A global study looking at cancer diagnoses in the under 50s has found that early onset cancer has increased by 79.1 percent between 1990 and 2019.
The team, including experts from around the world, used data from the Global Burden of Disease dataset from 204 countries for their research. They found that during the studied time period, early-onset cancer deaths increased by 27.7 percent. Breast cancer was found to be the type of early-onset cancer with the highest morbidity, with a significant increase in regions of Asia, rising from 4.9 to 13.1 per 100,000 people in 1990 to 8.7–15.6 per 100k in 2019. Though the "growing prevalence of a westernized lifestyle" and better screening for cancer played a part in this, the team says that the factors driving this increase are still unclear.
"It is noteworthy that the incidence of early-onset breast cancer also increased in some countries without the introduction of routine screening, suggesting that the change of reproductive factors (younger age at menarche, oral contraceptive use, nulliparity, older age at first birth and never breast feeding), physical indicators (higher BMI) and behaviour factors (physical inactivity and alcohol consumption) during recent decades may have contributed to the increasing incidence of early-onset breast cancer," the team explained.
So, how worried should we be? Though increases in cancer may sound alarming, there are numerous factors at play.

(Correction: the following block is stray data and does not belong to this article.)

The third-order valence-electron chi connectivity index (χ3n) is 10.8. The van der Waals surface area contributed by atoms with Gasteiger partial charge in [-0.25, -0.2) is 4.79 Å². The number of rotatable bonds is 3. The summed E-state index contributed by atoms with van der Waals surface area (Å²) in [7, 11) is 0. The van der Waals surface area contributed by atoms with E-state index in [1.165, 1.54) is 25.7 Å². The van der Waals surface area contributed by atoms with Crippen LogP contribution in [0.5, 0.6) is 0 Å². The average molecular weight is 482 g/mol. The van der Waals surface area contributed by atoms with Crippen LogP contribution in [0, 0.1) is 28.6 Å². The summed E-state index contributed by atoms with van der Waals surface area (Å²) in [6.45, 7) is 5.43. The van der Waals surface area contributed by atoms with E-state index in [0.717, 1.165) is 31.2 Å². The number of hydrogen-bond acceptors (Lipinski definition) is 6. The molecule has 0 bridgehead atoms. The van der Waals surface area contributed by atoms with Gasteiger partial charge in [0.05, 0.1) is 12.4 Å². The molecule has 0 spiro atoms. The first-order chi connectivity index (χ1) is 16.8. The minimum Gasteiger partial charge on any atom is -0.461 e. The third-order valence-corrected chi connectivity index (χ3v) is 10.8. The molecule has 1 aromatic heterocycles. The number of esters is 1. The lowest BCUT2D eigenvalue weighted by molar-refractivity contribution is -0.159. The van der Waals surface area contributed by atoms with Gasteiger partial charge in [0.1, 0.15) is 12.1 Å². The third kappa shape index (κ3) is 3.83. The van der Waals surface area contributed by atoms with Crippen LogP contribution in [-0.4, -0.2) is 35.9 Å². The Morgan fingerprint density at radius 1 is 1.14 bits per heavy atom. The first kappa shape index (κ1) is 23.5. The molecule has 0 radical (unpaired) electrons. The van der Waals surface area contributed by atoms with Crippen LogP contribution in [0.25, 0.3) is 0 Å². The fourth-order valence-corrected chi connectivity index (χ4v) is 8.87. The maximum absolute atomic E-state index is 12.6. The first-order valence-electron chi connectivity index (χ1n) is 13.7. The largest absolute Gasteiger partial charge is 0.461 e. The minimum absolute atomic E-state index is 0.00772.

"It’s important to note that this statement is based on absolute numbers rather than age-standardised rates, meaning these numbers do not account for changes in demographics such as increases in population size or aging of the population," Professor Montserrat García-Closas, Professor of Epidemiology at The Institute of Cancer Research, London, who was not involved in the study, told the Science Media Centre, adding that some increases (as the authors note) are down to improved screening and reporting.
"The increase in numbers of cancer deaths in this age group was notably lower than for diagnoses," Professor Dorothy Bennett, Professor of Cell Biology, St George’s, University of London, who was not involved in the study, added, "which is below the increases in total population and case numbers, indicating a fall in the average cancer death rate in this group."
Nevertheless, the team stressed that lifestyle factors were a driver behind cancer in people under 50, suggesting an area to focus on for improved prevention.
"Dietary risk factors, alcohol use and tobacco consumption were the main risk factors for top early-onset cancers in 2019," the team wrote in their conclusion. "Encouraging a healthy lifestyle, including a healthy diet, the restriction of tobacco and alcohol consumption and appropriate outdoor activity, could reduce the burden of early-onset cancer. It is worth exploring whether early screening and prevention programmes for early-onset cancer should be expanded to include individuals aged 40–44 and 45–49, but further systematic studies and randomized trials are necessary to make a definitive determination."
The study is published in BMJ Oncology.